Stephanie Chen DDS, MSD; Greg Huang DMD, MSD, MPH
For patients with prominent upper front teeth, the evidence suggests that an early phase of orthodontic treatment followed by full treatment is no more effective than a single comprehensive phase of orthodontic treatment.
Relatively good evidence indicates no major differences in one vs two-phase treatment.
In children with prominent front teeth, is two-phase orthodontic treatment more effective than one-phase treatment, as assessed by dental and skeletal relationships?
The authors conducted an all-language search of 4 databases from 1966 to February 2007. Inclusion criteria were: randomized and controlled clinical trials; children or adolescents (up to 16 years) receiving orthodontic treatment to correct prominent upper front teeth; active interventions of any orthodontic appliance; and control of no or delayed treatment or another active intervention. Exclusion criteria were: trials including patients with cleft lip or palate, or other craniofacial deformity/syndrome; trials recruiting less than 80% children or adolescents; and patients who had previously received surgical treatment for Class II malocclusion. Primary outcome was prominence of the upper front teeth, and secondary outcomes included the relationship between upper and lower jaws, self esteem, patient satisfaction, injury to the upper front teeth, jaw joint problems, and number of attendances required to complete treatment. The authors performed a hand search of reference lists and 7 orthodontic journals. All primary authors were contacted to obtain additional information. Two individuals independently reviewed studies for inclusion, extracted data, and assessed study quality. Meta-analysis was conducted to synthesize effect size.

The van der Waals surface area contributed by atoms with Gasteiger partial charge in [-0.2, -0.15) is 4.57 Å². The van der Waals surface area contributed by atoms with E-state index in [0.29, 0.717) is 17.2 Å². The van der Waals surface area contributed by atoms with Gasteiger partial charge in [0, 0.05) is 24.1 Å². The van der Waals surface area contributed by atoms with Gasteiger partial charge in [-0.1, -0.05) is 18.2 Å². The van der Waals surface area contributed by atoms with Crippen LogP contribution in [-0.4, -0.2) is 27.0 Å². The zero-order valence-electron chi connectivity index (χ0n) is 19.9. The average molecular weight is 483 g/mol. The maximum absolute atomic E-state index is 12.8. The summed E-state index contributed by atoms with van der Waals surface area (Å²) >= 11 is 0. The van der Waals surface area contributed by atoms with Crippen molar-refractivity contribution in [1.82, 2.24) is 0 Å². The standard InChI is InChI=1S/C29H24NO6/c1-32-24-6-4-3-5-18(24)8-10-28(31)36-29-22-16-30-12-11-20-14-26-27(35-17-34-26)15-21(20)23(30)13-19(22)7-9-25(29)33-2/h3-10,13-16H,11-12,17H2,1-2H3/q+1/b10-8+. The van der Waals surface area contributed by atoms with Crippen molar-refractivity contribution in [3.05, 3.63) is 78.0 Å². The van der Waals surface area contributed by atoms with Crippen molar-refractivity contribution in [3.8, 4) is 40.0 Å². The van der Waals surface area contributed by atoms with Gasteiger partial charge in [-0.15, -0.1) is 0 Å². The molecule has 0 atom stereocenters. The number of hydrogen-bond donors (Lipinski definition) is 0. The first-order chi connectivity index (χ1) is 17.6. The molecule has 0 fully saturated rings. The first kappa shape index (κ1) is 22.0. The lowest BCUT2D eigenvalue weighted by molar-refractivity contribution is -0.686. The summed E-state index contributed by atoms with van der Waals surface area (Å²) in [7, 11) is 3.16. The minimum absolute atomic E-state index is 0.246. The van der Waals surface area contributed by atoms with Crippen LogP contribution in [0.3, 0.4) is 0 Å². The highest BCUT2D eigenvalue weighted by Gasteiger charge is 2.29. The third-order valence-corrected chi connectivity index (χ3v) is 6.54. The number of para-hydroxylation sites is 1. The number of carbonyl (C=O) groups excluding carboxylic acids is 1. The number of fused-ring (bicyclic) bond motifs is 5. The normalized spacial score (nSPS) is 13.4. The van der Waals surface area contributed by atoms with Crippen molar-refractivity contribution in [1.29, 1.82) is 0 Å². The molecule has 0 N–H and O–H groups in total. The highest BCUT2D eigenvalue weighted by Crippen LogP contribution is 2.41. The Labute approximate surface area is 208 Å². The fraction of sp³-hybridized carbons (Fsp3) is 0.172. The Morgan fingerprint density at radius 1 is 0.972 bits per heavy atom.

The authors identified 185 titles and abstracts, of which 105 full reports were selected. Eight trials based on data from 592 patients with Class II Division 1 malocclusion were included. Of the 8 trials, four were assessed as having low risk of bias and the other four as having moderate risk of bias. Three trials compared patients who received early treatment with a functional appliance with those who were untreated. These trials demonstrated a significant difference in overjet, final ANB, and change in ANB. Two trials that compared patients who received early treatment with a headgear and those were untreated showed that headgear significantly reduced final overjet and ANB. Two trials showed no significant difference in overjet or ANB between patients who received early treatment with headgear and functional appliances. Three trials found no significant differences in overjet, final ANB or PAR score between children who had received one-phase or two-phase treatment at the end of adolescent treatment. One trial found a significant reduction in overjet and ANB for adolescents receiving 1-phase treatment with functional appliance as compared with an untreated control. Two trials found that the Twin Block appliance resulted in a small but statistically significant reduction of ANB as compared with other functional appliances. However, no significant difference in overjet was found among the different types of appliance.